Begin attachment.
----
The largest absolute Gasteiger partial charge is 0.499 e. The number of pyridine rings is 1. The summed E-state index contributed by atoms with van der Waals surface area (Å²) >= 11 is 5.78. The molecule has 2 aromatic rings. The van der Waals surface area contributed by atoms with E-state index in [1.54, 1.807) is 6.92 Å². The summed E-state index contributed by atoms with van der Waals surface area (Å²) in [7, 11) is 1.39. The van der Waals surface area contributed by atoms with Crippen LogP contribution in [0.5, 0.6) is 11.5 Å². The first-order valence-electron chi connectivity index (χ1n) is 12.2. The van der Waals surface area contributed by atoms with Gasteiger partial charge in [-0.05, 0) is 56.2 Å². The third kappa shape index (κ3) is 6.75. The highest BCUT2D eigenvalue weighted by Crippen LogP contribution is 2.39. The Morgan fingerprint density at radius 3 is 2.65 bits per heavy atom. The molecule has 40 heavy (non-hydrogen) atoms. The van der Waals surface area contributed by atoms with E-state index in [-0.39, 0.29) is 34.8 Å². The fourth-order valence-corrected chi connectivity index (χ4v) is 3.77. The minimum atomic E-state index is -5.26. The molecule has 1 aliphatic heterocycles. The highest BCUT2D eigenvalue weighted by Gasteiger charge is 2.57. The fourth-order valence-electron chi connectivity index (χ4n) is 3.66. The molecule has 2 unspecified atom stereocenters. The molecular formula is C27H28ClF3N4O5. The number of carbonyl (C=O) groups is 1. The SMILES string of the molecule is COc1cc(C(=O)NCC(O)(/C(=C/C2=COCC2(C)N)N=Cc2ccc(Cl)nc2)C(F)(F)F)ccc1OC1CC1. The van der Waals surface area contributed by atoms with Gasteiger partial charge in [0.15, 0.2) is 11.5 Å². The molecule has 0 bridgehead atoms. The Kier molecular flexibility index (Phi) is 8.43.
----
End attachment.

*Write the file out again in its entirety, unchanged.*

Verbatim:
The largest absolute Gasteiger partial charge is 0.499 e. The number of pyridine rings is 1. The summed E-state index contributed by atoms with van der Waals surface area (Å²) >= 11 is 5.78. The molecule has 2 aromatic rings. The van der Waals surface area contributed by atoms with E-state index in [1.54, 1.807) is 6.92 Å². The summed E-state index contributed by atoms with van der Waals surface area (Å²) in [7, 11) is 1.39. The van der Waals surface area contributed by atoms with Crippen LogP contribution in [0.5, 0.6) is 11.5 Å². The first-order valence-electron chi connectivity index (χ1n) is 12.2. The van der Waals surface area contributed by atoms with Gasteiger partial charge in [-0.05, 0) is 56.2 Å². The third kappa shape index (κ3) is 6.75. The highest BCUT2D eigenvalue weighted by Crippen LogP contribution is 2.39. The Morgan fingerprint density at radius 3 is 2.65 bits per heavy atom. The molecule has 40 heavy (non-hydrogen) atoms. The van der Waals surface area contributed by atoms with E-state index in [-0.39, 0.29) is 34.8 Å². The fourth-order valence-corrected chi connectivity index (χ4v) is 3.77. The minimum atomic E-state index is -5.26. The molecule has 1 aliphatic heterocycles. The highest BCUT2D eigenvalue weighted by Gasteiger charge is 2.57. The fourth-order valence-electron chi connectivity index (χ4n) is 3.66. The molecule has 2 unspecified atom stereocenters. The molecular formula is C27H28ClF3N4O5. The number of carbonyl (C=O) groups is 1. The SMILES string of the molecule is COc1cc(C(=O)NCC(O)(/C(=C/C2=COCC2(C)N)N=Cc2ccc(Cl)nc2)C(F)(F)F)ccc1OC1CC1. The van der Waals surface area contributed by atoms with Gasteiger partial charge in [0.15, 0.2) is 11.5 Å². The molecule has 0 bridgehead atoms. The Kier molecular flexibility index (Phi) is 8.43.